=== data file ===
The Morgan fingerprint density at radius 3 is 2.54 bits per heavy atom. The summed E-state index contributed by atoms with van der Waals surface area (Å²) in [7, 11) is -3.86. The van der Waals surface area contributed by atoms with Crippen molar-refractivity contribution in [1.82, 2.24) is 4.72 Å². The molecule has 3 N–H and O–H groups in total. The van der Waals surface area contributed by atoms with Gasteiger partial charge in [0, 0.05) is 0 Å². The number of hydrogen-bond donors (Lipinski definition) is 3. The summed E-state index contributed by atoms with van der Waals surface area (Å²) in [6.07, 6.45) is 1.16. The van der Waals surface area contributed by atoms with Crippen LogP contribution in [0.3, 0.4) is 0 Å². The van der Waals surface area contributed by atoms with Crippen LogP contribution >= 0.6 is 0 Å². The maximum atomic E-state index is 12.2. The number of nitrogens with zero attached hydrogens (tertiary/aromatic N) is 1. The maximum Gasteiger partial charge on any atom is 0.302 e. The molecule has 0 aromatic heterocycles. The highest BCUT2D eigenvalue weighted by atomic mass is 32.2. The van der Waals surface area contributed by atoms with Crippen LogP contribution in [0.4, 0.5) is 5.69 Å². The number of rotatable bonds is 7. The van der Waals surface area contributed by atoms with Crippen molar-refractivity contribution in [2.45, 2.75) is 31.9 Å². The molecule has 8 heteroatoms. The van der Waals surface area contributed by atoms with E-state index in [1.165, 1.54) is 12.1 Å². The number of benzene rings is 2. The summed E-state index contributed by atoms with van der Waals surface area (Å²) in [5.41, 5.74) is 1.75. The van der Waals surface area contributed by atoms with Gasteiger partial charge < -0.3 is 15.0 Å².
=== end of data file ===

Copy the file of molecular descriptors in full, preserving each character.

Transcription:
The Morgan fingerprint density at radius 3 is 2.54 bits per heavy atom. The summed E-state index contributed by atoms with van der Waals surface area (Å²) in [7, 11) is -3.86. The van der Waals surface area contributed by atoms with Crippen molar-refractivity contribution in [1.82, 2.24) is 4.72 Å². The molecule has 3 N–H and O–H groups in total. The van der Waals surface area contributed by atoms with Gasteiger partial charge in [0, 0.05) is 0 Å². The number of hydrogen-bond donors (Lipinski definition) is 3. The summed E-state index contributed by atoms with van der Waals surface area (Å²) in [6.07, 6.45) is 1.16. The van der Waals surface area contributed by atoms with Crippen LogP contribution in [0.3, 0.4) is 0 Å². The van der Waals surface area contributed by atoms with Crippen LogP contribution >= 0.6 is 0 Å². The maximum atomic E-state index is 12.2. The number of nitrogens with zero attached hydrogens (tertiary/aromatic N) is 1. The maximum Gasteiger partial charge on any atom is 0.302 e. The molecule has 0 aromatic heterocycles. The highest BCUT2D eigenvalue weighted by atomic mass is 32.2. The van der Waals surface area contributed by atoms with Crippen LogP contribution in [0.4, 0.5) is 5.69 Å². The number of rotatable bonds is 7. The van der Waals surface area contributed by atoms with Crippen molar-refractivity contribution in [2.45, 2.75) is 31.9 Å². The molecule has 8 heteroatoms. The van der Waals surface area contributed by atoms with E-state index in [1.165, 1.54) is 12.1 Å². The number of benzene rings is 2. The summed E-state index contributed by atoms with van der Waals surface area (Å²) in [5.41, 5.74) is 1.75. The van der Waals surface area contributed by atoms with Gasteiger partial charge < -0.3 is 15.0 Å².